The referees really put away the whistles in the third period. They even missed a clear high-stick to Dmitry Orlov that drew blood and should have been a double-minor. Colorado came back to tie the game, but Smith-Pelly finally drew a blatant holding penalty from Ian Cole with just over a minute left to go in regulation.

The Avalanche survived to force overtime, but Nicklas Backstrom scored the game-winner on the power play just 22 seconds in for the win.

Tom Wilson making a Tom Wilson play

Space is important in hockey. That’s what makes a four-on-three power play harder to cover than a five-on-four power play. You know what’s even better? A three-on-two.

The Caps entered overtime on a power play which gave them a four-on-three to start. Tom Wilson had the puck on the wall and took a hit from Carl Soderberg. He saw the hit coming and took it so he could make the pass to Backstrom. He won the board battle and the hit took Soderberg out of the play, giving the Caps a three-on-two in the offensive zone to work with. Backstrom passed to John Carlson who passed back to Backstrom. He had all day to fire the game-winner and it was all thanks to a tremendous play from Wilson that most people would not have noticed.

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Wizards try maintaining focus yet cannot shake inconsistencies

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USA Today Sports

Wizards try maintaining focus yet cannot shake inconsistencies

 

CAPITAL ONE ARENA -- The Washington Wizards were finally feeling better after that 2-9 start to the regular season. Three wins in a row with three games remaining on the homestand starting with the Brooklyn Nets Friday night. They didn’t conquer all of their problems. But at least they could breathe a bit easier, smile more natural. Heck, they were only 1 ½ games out of the eighth seed in the Eastern Conference and three back of third place.

“And we’ve been playing terrible," John Wall said to NBC Sports Washington Thursday night at the point guard’s annual turkey giveaway.  “That’s how shaky it is. You never know how it’s going to go, but we can’t look at that aspect. ... Have to take it one game at a time. Our focus is on Brooklyn right now. Try to win to make it four in a row.”

Last season Brooklyn was one of those non-contending teams that flummoxed the Wizards. Brooklyn finished 28-54, yet won two of three over Washington. While the current momentum was compelling, the reporter told Wall he’s heard such focus talk before and witnessed mixed results. The point guard nodded in acknowledgment.

“You put yourself in that situation, you have to answer (questions) and [reporters] have to ask," Wall said.

Another batch of questions came at Wall and the Wizards Friday. Brooklyn, a try-hard squad lacking high-end talent, dumped Washington 115-104.

The Nets, who lost leading scorer Caris Levert to a nasty ankle injury this week, turned a 56-54 halftime lead into a 19-point margin in the fourth quarter. They also converted 13 Washington turnovers into 19 points.

The Wizards, now 5-10, finished 3 of 17 on 3-pointers. Their defense lacked oomph at the point of attack.

“They were more aggressive than we were, offense and defense,” Bradley Beal said. “They forced us to turn the ball over. We couldn’t make shots [and] we definitely couldn’t guard them. Our one-on-one defense was suspect.”

Wizards coach Scott Brooks echoed the defensive struggles.

“The problem was that we couldn’t stay in front of the basketball tonight,” said Brooks, addressing a broad topic he largely could skip during the recent winning.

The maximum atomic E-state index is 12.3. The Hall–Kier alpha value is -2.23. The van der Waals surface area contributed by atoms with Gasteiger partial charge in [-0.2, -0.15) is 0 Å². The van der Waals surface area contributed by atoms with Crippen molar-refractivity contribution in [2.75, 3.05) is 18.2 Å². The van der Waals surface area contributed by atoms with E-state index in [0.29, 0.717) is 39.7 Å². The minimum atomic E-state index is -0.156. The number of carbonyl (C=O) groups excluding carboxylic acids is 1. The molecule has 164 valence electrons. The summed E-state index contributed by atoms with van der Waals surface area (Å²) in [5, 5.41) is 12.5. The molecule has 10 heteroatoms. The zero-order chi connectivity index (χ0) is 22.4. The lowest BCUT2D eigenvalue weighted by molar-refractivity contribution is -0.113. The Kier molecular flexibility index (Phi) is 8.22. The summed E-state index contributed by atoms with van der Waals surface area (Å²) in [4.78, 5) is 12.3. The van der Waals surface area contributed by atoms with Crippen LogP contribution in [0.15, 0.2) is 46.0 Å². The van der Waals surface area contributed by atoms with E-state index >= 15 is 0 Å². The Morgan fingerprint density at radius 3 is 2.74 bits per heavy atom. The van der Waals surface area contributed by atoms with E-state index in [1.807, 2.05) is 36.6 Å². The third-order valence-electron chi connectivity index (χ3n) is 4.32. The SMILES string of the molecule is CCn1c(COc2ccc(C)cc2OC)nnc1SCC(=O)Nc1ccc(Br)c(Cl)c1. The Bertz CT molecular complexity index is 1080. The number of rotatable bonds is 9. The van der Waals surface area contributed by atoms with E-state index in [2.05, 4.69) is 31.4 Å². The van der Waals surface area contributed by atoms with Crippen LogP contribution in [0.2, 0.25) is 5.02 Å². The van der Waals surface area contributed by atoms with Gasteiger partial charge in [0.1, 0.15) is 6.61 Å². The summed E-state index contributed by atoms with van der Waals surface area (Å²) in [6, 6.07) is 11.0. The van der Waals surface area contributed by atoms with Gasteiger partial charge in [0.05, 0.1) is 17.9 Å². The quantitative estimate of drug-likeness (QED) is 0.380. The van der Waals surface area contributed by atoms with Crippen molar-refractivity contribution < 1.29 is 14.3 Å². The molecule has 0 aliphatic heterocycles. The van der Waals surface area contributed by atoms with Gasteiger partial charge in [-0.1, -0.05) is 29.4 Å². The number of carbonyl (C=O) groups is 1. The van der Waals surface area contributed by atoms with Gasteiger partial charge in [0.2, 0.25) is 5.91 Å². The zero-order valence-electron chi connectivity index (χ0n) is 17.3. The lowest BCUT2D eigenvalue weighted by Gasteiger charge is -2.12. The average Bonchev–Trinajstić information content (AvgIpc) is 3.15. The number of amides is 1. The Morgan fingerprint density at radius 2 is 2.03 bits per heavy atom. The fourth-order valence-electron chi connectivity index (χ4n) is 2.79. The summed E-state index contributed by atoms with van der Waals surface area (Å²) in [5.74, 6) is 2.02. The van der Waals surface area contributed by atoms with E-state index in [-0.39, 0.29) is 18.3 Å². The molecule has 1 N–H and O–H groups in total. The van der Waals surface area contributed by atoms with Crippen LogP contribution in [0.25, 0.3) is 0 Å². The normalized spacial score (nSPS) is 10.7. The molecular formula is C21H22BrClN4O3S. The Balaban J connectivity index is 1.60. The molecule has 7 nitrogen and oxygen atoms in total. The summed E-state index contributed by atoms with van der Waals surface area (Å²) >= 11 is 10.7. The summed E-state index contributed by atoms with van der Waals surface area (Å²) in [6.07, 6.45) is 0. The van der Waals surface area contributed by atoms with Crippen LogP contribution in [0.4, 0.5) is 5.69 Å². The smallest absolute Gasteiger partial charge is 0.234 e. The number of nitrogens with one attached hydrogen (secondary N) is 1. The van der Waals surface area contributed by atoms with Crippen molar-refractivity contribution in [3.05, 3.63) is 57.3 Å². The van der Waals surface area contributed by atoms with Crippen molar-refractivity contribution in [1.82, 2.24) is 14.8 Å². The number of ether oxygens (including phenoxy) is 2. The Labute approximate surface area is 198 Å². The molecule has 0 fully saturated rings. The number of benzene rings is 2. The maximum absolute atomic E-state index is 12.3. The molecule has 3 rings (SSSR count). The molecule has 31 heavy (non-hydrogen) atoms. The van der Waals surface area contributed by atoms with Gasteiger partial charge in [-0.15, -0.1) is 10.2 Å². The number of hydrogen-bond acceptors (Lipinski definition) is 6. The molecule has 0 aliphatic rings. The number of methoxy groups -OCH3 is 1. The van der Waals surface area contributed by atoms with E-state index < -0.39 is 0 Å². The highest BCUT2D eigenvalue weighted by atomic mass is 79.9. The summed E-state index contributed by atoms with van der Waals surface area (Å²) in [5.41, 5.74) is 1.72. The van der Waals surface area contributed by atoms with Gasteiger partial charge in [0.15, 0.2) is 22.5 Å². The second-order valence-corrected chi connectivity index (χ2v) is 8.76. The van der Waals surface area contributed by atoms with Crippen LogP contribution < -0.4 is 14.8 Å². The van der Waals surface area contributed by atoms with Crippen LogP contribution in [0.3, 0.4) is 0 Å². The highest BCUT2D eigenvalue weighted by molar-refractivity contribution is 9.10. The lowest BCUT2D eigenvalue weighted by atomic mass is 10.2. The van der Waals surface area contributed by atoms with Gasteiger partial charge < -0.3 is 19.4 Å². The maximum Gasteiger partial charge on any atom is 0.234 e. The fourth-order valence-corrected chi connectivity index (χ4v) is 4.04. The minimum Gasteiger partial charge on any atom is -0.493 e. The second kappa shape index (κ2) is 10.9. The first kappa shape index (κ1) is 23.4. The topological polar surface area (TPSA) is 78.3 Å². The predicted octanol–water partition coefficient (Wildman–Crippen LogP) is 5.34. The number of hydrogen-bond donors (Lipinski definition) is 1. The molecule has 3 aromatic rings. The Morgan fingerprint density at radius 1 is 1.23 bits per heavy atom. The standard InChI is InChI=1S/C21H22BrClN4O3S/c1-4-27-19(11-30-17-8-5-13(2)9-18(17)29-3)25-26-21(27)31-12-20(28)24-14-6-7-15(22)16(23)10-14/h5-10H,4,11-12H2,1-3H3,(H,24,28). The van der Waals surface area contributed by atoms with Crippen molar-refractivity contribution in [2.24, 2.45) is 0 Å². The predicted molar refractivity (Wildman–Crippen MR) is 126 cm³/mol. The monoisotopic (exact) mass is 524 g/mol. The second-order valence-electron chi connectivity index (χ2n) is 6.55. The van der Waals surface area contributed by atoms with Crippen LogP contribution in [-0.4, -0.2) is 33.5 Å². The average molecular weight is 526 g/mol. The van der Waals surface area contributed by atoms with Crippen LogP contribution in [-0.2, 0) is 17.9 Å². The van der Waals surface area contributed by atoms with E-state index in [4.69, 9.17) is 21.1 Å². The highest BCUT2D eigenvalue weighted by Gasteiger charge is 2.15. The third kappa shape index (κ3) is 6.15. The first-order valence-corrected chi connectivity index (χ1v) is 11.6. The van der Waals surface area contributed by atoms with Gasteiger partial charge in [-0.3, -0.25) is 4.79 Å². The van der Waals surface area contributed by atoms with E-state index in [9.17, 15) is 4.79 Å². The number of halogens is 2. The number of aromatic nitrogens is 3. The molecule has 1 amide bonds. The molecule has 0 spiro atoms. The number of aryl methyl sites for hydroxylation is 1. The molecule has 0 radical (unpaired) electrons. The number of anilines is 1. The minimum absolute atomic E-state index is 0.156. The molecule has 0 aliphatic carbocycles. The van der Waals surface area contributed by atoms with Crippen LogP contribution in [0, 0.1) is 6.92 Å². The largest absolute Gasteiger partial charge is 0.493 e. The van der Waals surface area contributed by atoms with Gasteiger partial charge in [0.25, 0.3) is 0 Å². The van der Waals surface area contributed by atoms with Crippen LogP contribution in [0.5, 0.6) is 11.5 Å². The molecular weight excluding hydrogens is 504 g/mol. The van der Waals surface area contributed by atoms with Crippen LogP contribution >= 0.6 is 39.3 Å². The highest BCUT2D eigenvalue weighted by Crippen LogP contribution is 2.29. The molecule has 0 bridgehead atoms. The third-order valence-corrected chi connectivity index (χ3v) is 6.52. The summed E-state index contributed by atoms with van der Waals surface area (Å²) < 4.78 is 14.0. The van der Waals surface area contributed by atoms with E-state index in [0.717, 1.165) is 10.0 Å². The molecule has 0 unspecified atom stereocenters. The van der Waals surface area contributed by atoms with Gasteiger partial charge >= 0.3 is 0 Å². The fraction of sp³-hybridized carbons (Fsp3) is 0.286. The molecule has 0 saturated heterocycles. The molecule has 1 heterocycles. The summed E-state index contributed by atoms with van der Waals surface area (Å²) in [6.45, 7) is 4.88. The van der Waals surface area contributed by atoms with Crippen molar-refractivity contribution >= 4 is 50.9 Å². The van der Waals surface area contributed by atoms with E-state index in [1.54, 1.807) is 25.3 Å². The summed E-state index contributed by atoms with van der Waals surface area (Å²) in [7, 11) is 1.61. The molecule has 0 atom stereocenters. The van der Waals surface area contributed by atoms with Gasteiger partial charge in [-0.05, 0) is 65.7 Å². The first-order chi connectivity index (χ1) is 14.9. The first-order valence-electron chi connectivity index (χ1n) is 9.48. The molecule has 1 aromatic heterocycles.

Washington no longer ranks last in scoring defense thanks to the woeful Atlanta Hawks, but the 116.9 points allowed per game serves as a reminder that Friday’s struggles were no one-off.

Brooklyn had its own defensive woes during a three-game skid entering Friday. Second-year center Jarrett Allen, the player the Nets selected 22nd overall in the 2017 NBA Draft with the pick acquired from Washington in the Bojan Bogdanovic trade, missed the previous two contests. His return fueled an interior turnaround.

Those stops led to Brooklyn’s generating offense. The Nets, who often used no more than one traditional big man, outscored the Wizards 13-2 in fast-break points. They hit 13 of 15 free throws in the third quarter and finished 30 of 38.

“I thought because we got stops, (we) got into transition, got easy buckets,” Nets forward and ex-Wizard Jared Dudley told NBC Sports Washington. “I thought they were fouling so much we were on our drives. We kept attacking. … I thought defense opened up our offense.”

Wall opened up the postgame Q&A session with reporters in Washington’s locker room. He noted Brooklyn’s constant use of pick-and-rolls with the Wizards switching one through four didn’t work. “Just about every time they drove, they got a foul.”

Wall lives a fishbowl existence. People pay good money to watch him work. That means they witness the highs and lows, the advancement and the learning. Teammates also have eyes on him. All observe the five-time All-Star reacting to some whistles or non-calls he deems incorrect, or his body language during a tough loss.

Wall, 28, acknowledges his role as the team leader. He accepts that fishbowl reality and knows when those frustrations show, everyone can see.

“It’s fun. It’s a challenge," Wall said of being a leader to NBC Sports Washington Thursday. "Every day you have to be perfect. Nobody is perfect, but you have to be good every day. You can’t take a bad day or dwell on something. You have to let that slide because when it gets bad or gets shaky, everybody is looking at you. If your head is down, everybody else’s head is down. That’s something I have to learn."

Despite the streak-busting setback Friday night, Wall stuck with his big picture, no panic approach.

“They just came out and played better tonight. That’s all it is,” Wall told NBC Sports Washington. “We didn’t make shots. We didn’t do a great job of executing. They attacked us defensively. We lost one game. We have to get past and prepare for Sunday with a good team in Portland coming in.”